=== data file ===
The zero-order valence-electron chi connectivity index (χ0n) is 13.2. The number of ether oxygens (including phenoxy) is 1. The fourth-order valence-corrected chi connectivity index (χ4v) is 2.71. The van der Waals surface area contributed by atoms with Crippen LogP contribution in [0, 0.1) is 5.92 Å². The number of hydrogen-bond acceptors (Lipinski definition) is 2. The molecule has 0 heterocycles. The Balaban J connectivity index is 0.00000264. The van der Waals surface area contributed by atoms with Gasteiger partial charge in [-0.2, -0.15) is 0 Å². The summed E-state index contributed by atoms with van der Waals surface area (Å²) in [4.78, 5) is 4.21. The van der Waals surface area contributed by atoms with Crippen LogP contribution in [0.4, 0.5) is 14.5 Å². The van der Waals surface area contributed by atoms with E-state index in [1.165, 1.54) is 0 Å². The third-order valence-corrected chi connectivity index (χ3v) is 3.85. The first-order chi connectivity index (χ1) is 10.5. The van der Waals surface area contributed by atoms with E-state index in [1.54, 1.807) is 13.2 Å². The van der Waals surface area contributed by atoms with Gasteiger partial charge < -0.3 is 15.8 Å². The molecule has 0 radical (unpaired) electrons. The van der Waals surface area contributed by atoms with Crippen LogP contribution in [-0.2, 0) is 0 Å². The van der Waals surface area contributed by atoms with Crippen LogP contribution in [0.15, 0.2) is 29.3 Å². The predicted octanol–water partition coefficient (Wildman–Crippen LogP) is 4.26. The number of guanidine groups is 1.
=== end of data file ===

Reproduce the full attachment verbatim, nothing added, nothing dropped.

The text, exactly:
The zero-order valence-electron chi connectivity index (χ0n) is 13.2. The number of ether oxygens (including phenoxy) is 1. The fourth-order valence-corrected chi connectivity index (χ4v) is 2.71. The van der Waals surface area contributed by atoms with Crippen LogP contribution in [0, 0.1) is 5.92 Å². The number of hydrogen-bond acceptors (Lipinski definition) is 2. The molecule has 0 heterocycles. The Balaban J connectivity index is 0.00000264. The van der Waals surface area contributed by atoms with Gasteiger partial charge in [-0.2, -0.15) is 0 Å². The summed E-state index contributed by atoms with van der Waals surface area (Å²) in [4.78, 5) is 4.21. The van der Waals surface area contributed by atoms with Crippen LogP contribution in [0.4, 0.5) is 14.5 Å². The van der Waals surface area contributed by atoms with E-state index in [1.165, 1.54) is 0 Å². The third-order valence-corrected chi connectivity index (χ3v) is 3.85. The first-order chi connectivity index (χ1) is 10.5. The van der Waals surface area contributed by atoms with E-state index in [1.54, 1.807) is 13.2 Å². The van der Waals surface area contributed by atoms with Gasteiger partial charge < -0.3 is 15.8 Å². The molecule has 0 radical (unpaired) electrons. The van der Waals surface area contributed by atoms with Crippen LogP contribution in [-0.2, 0) is 0 Å². The van der Waals surface area contributed by atoms with Crippen LogP contribution in [0.15, 0.2) is 29.3 Å². The predicted octanol–water partition coefficient (Wildman–Crippen LogP) is 4.26. The number of guanidine groups is 1.